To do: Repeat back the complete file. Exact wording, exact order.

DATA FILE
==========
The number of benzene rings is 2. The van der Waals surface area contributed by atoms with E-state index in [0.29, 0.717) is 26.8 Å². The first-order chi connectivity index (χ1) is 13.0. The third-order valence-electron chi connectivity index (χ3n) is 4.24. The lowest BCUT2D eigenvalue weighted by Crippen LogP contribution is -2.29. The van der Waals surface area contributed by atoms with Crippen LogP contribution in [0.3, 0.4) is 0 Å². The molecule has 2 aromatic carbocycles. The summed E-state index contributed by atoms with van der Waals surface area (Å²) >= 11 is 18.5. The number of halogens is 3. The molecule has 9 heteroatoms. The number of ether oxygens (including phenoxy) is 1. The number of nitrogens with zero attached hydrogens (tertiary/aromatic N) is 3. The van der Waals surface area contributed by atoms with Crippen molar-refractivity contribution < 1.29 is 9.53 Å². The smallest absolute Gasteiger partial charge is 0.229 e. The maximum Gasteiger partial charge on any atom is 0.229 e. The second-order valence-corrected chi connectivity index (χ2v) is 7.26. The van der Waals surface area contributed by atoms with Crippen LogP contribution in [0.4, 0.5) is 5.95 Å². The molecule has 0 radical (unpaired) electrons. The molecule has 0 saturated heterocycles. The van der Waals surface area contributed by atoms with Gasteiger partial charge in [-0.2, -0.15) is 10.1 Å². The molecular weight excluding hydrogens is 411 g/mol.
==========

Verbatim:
The number of benzene rings is 2. The van der Waals surface area contributed by atoms with E-state index in [0.29, 0.717) is 26.8 Å². The first-order chi connectivity index (χ1) is 13.0. The third-order valence-electron chi connectivity index (χ3n) is 4.24. The lowest BCUT2D eigenvalue weighted by Crippen LogP contribution is -2.29. The van der Waals surface area contributed by atoms with Crippen LogP contribution in [0.3, 0.4) is 0 Å². The molecule has 2 aromatic carbocycles. The summed E-state index contributed by atoms with van der Waals surface area (Å²) >= 11 is 18.5. The number of halogens is 3. The molecule has 9 heteroatoms. The number of ether oxygens (including phenoxy) is 1. The number of nitrogens with zero attached hydrogens (tertiary/aromatic N) is 3. The van der Waals surface area contributed by atoms with Crippen molar-refractivity contribution < 1.29 is 9.53 Å². The smallest absolute Gasteiger partial charge is 0.229 e. The maximum Gasteiger partial charge on any atom is 0.229 e. The second-order valence-corrected chi connectivity index (χ2v) is 7.26. The van der Waals surface area contributed by atoms with Crippen LogP contribution in [0.4, 0.5) is 5.95 Å². The molecule has 0 radical (unpaired) electrons. The molecule has 0 saturated heterocycles. The van der Waals surface area contributed by atoms with Gasteiger partial charge in [-0.2, -0.15) is 10.1 Å². The molecular weight excluding hydrogens is 411 g/mol.